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Why Microsoft Doesn't Have to Cheat to Win

Arnold Kling, "Arguing in My Spare Time", No. 4

The central question raised by the success of Microsoft is the following:

Given that Microsoft software is flawed, how is it

such a dominant company?

Many observers suggest that Microsoft's success can be explained only at best by clever marketing, or at worst by unfair competitive tactics. The case for government intervention against Microsoft is much stronger if Microsoft is cheating.

It is not axiomatic, however, that a company with imperfect software products must cheat in order to win. This would only be the case if other companies produced perfect software. Yet anyone with decent experience in the field knows that software is not perfect.

Microsoft usually is compared with other software firms. However, from a broader persepctive, Microsoft and other software firms are competing against the MIS departments of large corporations. This essay looks at some of the advantages that the pure software companies have in this arena.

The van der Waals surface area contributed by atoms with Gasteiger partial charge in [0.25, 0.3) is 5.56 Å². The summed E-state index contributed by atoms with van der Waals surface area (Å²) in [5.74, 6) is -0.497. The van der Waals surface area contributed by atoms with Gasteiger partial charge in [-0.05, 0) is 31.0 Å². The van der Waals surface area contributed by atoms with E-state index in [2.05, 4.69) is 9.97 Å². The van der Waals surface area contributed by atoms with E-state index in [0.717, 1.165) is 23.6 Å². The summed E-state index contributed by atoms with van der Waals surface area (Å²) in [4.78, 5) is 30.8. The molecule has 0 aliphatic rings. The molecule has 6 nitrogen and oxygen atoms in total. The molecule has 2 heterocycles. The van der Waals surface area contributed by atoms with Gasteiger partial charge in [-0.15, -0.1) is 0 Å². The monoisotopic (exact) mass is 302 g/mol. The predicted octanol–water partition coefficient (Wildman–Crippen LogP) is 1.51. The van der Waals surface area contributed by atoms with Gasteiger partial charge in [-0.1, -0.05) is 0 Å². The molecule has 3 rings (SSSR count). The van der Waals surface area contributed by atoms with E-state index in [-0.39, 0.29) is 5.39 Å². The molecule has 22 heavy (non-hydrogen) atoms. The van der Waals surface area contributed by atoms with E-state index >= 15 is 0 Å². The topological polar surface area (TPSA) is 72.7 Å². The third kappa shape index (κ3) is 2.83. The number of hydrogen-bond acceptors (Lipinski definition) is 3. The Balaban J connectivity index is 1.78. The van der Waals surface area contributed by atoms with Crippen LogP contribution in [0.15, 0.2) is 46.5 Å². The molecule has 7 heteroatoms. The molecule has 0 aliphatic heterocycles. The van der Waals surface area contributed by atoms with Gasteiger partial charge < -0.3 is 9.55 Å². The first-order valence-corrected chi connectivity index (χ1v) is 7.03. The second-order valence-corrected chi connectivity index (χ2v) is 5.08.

Competing with Dilbert

Most software today is developed and maintained by the Dilbert sector--the financial service companies, telecommunications giants, and other firms whose primary business is not software development. The proprietary software that has been built by the Dilbert sector is not as flexible and modern as the software developed by companies that are primarily software firms, such as Microsoft or Oracle.

The long-term prognosis is for the Dilbert sector to fade out of the software business and leave the job to professionals. As this occurs, Microsoft should continue to prosper.

In the past, many companies in the Dilbert sector designed their own programs to manage data. Today, generic database software performs this task more effectively.

In the past, companies in the Dilbert sector designed reporting and calculation tools. Today, this function is handled by spreadsheets.

In the past, companies built screen interfaces from scratch. In the first half of this decade, they began to save some of the design effort by taking advantage of the components available in Windows (tm) software. The components available in Web browsers make the design process simpler still.

In the past, companies designed the communication components of their applications. Today, they can take advantage of the infrastructure provided by Internet protocols.

Each increment of progress in the computer industry serves to reduce the scope of software activity required for corporate MIS departments. The proportion of software components that can be obtained from the professional software development sector is increasing, and the need for proprietary components is decreasing.

Pure software companies have evolved a more powerful process for software development than that used in the Dilbert sector. The differences include the product cycle, the management process, and the status of code developers.